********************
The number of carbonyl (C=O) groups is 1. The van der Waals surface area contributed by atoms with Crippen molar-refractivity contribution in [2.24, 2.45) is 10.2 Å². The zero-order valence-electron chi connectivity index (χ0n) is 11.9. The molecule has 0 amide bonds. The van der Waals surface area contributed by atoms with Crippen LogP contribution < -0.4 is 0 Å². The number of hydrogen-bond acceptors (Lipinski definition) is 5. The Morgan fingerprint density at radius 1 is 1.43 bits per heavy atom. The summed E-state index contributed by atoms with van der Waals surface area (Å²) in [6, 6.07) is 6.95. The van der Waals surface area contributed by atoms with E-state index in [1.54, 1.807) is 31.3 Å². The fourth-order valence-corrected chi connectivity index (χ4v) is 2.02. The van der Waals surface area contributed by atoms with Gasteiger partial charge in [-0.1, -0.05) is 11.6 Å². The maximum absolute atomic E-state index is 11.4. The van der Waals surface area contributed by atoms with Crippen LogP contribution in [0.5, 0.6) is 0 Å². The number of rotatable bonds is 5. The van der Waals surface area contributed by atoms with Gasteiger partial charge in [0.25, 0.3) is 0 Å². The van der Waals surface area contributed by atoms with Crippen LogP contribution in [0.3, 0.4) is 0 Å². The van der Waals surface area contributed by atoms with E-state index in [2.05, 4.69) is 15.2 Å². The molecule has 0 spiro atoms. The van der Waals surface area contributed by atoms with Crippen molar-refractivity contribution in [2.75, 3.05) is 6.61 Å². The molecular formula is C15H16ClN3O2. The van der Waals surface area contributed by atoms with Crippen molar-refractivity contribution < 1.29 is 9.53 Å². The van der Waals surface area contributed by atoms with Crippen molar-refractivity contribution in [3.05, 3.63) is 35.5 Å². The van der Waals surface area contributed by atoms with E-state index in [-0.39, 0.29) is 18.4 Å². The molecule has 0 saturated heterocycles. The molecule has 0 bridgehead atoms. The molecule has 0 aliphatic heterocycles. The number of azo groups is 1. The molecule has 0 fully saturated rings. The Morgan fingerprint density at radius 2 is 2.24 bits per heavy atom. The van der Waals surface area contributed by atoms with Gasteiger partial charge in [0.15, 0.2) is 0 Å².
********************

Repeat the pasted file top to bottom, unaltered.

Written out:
The number of carbonyl (C=O) groups is 1. The van der Waals surface area contributed by atoms with Crippen molar-refractivity contribution in [2.24, 2.45) is 10.2 Å². The zero-order valence-electron chi connectivity index (χ0n) is 11.9. The molecule has 0 amide bonds. The van der Waals surface area contributed by atoms with Crippen LogP contribution < -0.4 is 0 Å². The number of hydrogen-bond acceptors (Lipinski definition) is 5. The Morgan fingerprint density at radius 1 is 1.43 bits per heavy atom. The summed E-state index contributed by atoms with van der Waals surface area (Å²) in [6, 6.07) is 6.95. The van der Waals surface area contributed by atoms with E-state index in [1.54, 1.807) is 31.3 Å². The fourth-order valence-corrected chi connectivity index (χ4v) is 2.02. The van der Waals surface area contributed by atoms with Gasteiger partial charge in [-0.1, -0.05) is 11.6 Å². The maximum absolute atomic E-state index is 11.4. The van der Waals surface area contributed by atoms with Crippen LogP contribution in [0.5, 0.6) is 0 Å². The number of rotatable bonds is 5. The van der Waals surface area contributed by atoms with Gasteiger partial charge in [0.25, 0.3) is 0 Å². The van der Waals surface area contributed by atoms with Crippen LogP contribution in [0.3, 0.4) is 0 Å². The van der Waals surface area contributed by atoms with E-state index in [2.05, 4.69) is 15.2 Å². The molecule has 0 spiro atoms. The van der Waals surface area contributed by atoms with Crippen molar-refractivity contribution in [2.75, 3.05) is 6.61 Å². The molecular formula is C15H16ClN3O2. The van der Waals surface area contributed by atoms with Crippen molar-refractivity contribution < 1.29 is 9.53 Å². The van der Waals surface area contributed by atoms with Crippen molar-refractivity contribution in [3.05, 3.63) is 35.5 Å². The van der Waals surface area contributed by atoms with E-state index in [-0.39, 0.29) is 18.4 Å². The molecule has 0 saturated heterocycles. The molecule has 0 bridgehead atoms. The molecule has 0 aliphatic heterocycles. The number of azo groups is 1. The molecule has 0 fully saturated rings. The Morgan fingerprint density at radius 2 is 2.24 bits per heavy atom. The van der Waals surface area contributed by atoms with Gasteiger partial charge in [0.15, 0.2) is 0 Å².